Short-Course Antimicrobial Therapy Noninferior for Pediatric Pneumonia
A new study in Canada suggests clinical practice guidelines should consider recommending days of amoxicillin for treatment of outpatient pediatric pneumonia in previously healthy children not requiring hospitalization.
Short-course antimicrobial therapy was noninferior to standard of care for treatment of pediatric community-acquired pneumonia (CAP) in an outpatient setting, a new study found.
The SAFER randomized clinical trial, published in JAMA Pediatrics, included 281 patients ages 6 months to 10 years with a primary diagnosis of pneumonia at McMaster Children’s Hospital and the Children’s Hospital of Eastern Ontario.
“The biggest takeaway is that community-acquired pneumonia in children can safely be treated with only 5 days of amoxicillin,” Jeffrey Pernica, MD, FRCPC, DTMH, head of the Division of Infectious Diseases and associate professor of pediatrics at McMaster University, told Contagion. “Over the past decade, we have learned that many common infections can be effectively cleared with many fewer days of antibiotics than were traditionally recommended -- which is good, because we have become much more aware of the harms of using antimicrobials. Overuse of antibiotics has definitely been linked to the rise of antimicrobial resistant organisms (‘superbugs’).”
Children were included in the study if they had fever within 48 hours, respiratory symptoms, chest radiography findings consistent with pneumonia as per the emergency department physician and a primary diagnosis of pneumonia.
“I was surprised to see how much variability there was in the diagnosis of ‘pneumonia’ among emergency department clinicians,” Pernica said. “I think both laypeople and doctors think that there are tests—such as chest X-rays—that clearly distinguish pneumonia from other respiratory illnesses, or bacterial from viral pneumonia, but it is not that simple.”
The 2-center, parallel-group, randomized clinical trial included a pilot study from Dec. 1, 2012, to March 31, 2014, and a follow-up study from Aug. 1, 2016, to Dec. 31, 2019.
The intervention group received 5 days of high-dose amoxicillin therapy followed by 5 days of placebo. The control group received 5 days of high-dose amoxicillin followed by a different formulation of 5 days of high-dose amoxicillin.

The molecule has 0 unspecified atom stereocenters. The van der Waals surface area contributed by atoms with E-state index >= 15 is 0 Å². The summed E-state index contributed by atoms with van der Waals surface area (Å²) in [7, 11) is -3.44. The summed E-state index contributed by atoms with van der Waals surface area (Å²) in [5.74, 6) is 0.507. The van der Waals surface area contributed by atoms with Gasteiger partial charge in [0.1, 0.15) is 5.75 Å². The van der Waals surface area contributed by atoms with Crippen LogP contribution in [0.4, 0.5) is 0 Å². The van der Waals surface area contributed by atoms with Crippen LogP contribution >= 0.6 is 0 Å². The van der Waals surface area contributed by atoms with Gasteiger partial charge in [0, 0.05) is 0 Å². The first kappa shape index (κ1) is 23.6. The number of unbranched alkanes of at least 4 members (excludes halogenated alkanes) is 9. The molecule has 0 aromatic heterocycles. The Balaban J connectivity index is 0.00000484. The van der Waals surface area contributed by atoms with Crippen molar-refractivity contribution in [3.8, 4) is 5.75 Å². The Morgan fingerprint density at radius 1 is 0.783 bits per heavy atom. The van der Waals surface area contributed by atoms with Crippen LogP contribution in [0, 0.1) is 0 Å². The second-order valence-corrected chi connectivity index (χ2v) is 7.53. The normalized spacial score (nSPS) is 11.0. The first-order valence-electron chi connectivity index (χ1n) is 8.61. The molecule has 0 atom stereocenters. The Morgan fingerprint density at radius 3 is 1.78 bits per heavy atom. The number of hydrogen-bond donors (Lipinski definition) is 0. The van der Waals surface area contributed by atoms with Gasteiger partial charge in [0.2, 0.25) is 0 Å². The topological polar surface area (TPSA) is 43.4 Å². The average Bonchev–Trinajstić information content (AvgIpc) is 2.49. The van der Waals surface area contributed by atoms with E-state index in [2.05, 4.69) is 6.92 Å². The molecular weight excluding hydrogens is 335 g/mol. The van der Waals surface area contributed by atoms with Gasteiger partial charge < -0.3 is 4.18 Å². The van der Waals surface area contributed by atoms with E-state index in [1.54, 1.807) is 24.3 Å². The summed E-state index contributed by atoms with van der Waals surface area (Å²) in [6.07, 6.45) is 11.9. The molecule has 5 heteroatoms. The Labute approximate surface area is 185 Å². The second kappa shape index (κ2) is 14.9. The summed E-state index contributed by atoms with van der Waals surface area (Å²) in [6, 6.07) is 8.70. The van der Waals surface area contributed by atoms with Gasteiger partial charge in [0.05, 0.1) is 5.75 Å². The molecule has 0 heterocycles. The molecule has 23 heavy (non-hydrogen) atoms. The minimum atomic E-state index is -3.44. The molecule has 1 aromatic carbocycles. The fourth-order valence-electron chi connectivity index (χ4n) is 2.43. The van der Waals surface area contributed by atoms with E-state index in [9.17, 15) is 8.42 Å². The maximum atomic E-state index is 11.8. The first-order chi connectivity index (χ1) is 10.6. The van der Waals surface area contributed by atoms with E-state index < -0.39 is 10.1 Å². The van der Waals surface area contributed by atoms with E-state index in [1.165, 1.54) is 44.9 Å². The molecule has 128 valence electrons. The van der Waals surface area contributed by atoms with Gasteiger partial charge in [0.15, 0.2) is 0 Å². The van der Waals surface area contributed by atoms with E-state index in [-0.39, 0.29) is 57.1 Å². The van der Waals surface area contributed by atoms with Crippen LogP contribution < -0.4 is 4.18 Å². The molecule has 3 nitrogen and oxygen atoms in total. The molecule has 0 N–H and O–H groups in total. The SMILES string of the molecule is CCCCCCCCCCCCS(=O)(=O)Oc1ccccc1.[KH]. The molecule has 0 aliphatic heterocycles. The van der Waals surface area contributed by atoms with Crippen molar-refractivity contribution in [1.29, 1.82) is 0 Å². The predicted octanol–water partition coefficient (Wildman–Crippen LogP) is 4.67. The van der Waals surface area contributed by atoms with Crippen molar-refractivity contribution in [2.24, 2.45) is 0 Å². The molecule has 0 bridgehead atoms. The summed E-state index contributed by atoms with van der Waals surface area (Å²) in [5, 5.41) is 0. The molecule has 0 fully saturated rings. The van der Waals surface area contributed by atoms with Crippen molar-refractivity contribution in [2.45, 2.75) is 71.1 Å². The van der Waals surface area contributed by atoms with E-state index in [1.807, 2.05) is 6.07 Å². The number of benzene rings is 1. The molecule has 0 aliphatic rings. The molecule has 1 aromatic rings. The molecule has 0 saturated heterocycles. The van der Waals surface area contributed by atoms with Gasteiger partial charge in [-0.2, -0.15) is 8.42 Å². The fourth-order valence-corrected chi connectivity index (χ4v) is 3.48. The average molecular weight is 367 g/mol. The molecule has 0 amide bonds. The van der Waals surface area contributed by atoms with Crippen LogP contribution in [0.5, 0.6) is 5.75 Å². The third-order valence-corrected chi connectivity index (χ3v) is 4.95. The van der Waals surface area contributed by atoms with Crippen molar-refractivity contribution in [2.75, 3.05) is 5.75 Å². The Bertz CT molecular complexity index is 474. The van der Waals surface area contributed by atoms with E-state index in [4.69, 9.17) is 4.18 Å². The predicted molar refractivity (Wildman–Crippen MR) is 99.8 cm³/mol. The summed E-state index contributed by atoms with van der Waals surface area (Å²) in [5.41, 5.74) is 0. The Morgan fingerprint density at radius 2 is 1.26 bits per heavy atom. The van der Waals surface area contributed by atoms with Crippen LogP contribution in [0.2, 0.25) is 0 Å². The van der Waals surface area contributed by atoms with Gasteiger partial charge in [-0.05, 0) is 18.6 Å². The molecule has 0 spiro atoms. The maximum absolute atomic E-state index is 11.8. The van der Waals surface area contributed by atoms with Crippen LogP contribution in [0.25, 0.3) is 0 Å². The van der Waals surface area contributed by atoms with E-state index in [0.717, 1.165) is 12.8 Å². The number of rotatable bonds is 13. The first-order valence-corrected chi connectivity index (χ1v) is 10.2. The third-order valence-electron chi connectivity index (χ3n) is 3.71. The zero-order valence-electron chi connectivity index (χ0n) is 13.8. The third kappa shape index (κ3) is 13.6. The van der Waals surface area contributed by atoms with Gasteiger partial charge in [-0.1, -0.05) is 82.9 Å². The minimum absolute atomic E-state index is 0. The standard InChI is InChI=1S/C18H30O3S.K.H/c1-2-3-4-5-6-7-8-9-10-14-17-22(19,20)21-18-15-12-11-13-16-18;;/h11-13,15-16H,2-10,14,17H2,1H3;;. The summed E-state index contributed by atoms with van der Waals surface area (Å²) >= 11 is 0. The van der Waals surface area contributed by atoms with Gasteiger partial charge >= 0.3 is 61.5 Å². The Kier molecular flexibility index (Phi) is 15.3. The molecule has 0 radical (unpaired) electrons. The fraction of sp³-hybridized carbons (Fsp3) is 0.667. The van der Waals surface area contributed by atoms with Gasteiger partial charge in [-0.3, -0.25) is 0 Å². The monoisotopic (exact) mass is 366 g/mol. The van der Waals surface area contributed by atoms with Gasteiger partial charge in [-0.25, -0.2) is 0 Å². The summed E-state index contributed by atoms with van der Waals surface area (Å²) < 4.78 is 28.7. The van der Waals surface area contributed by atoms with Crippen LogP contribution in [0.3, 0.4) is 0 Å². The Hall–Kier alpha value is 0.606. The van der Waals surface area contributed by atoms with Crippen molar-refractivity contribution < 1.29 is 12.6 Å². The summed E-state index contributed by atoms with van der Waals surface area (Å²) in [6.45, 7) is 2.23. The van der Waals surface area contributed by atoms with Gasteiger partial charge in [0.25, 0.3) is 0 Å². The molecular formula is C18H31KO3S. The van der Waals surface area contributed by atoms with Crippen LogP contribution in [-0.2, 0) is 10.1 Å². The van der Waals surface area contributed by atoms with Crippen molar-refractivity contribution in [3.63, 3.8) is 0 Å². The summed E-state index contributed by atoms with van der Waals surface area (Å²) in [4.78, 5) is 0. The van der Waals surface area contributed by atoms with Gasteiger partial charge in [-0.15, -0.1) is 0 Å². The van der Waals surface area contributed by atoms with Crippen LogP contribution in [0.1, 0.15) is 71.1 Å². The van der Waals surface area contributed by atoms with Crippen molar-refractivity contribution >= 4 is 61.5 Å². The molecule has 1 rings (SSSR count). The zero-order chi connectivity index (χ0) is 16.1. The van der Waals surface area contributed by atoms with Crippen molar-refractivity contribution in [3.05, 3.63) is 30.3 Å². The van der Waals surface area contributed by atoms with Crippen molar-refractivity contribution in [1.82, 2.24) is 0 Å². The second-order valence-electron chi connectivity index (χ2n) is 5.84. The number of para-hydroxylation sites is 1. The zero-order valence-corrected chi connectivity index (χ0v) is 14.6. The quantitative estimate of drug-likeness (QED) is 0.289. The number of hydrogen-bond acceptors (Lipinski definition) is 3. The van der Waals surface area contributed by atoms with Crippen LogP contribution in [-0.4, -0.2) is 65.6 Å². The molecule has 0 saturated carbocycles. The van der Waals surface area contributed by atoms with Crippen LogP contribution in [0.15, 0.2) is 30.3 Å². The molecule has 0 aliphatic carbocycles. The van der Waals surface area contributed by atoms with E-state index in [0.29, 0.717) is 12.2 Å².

The primary outcome of clinical cure at 14 to 21 days was observed in 85.7% of the intervention group and 84.1% of the control group (risk difference, 0.023; 97.5% confidence limit, −0.061).
“Clinicians/HCPs should aim to prescribe fewer days of antibiotics for pediatric community-acquired pneumonia,” Pernica said. “I think it is also very important to remember that viruses commonly cause pneumonia in young children—so if fever does not go away after starting antibiotics, or fever recurs after going away, to think about viral causes (and avoid needlessly prolonging antibiotic therapy).”
The study suggests short-course therapy should be considered for treatment guidelines.
A recent study showed that children with community-acquired pneumonia often get unnecessary tests and antimicrobial therapy. It found that 74% of outpatients were prescribed antibiotics despite guidelines advising the opposite.
Evidence supports shorter courses of antibiotics, at least to adult patients, for many conditions, including for pneumonia, Sharon V. Tsay, MD, Adam L Hersh, MD, PhD, and Katherine E. Fleming-Dutra, MD, wrote in an associated editorial.
“This is welcome news to anyone who has taken antibiotics themselves or given their child an antibiotic and experienced diarrhea or a yeast infection; adverse events and effects are common, especially in children,” they noted.
The American College of Physicians recently issued best practice advice for the appropriate use of short-course antibiotics in the treatment of 4 common infections, including community-acquired pneumonia.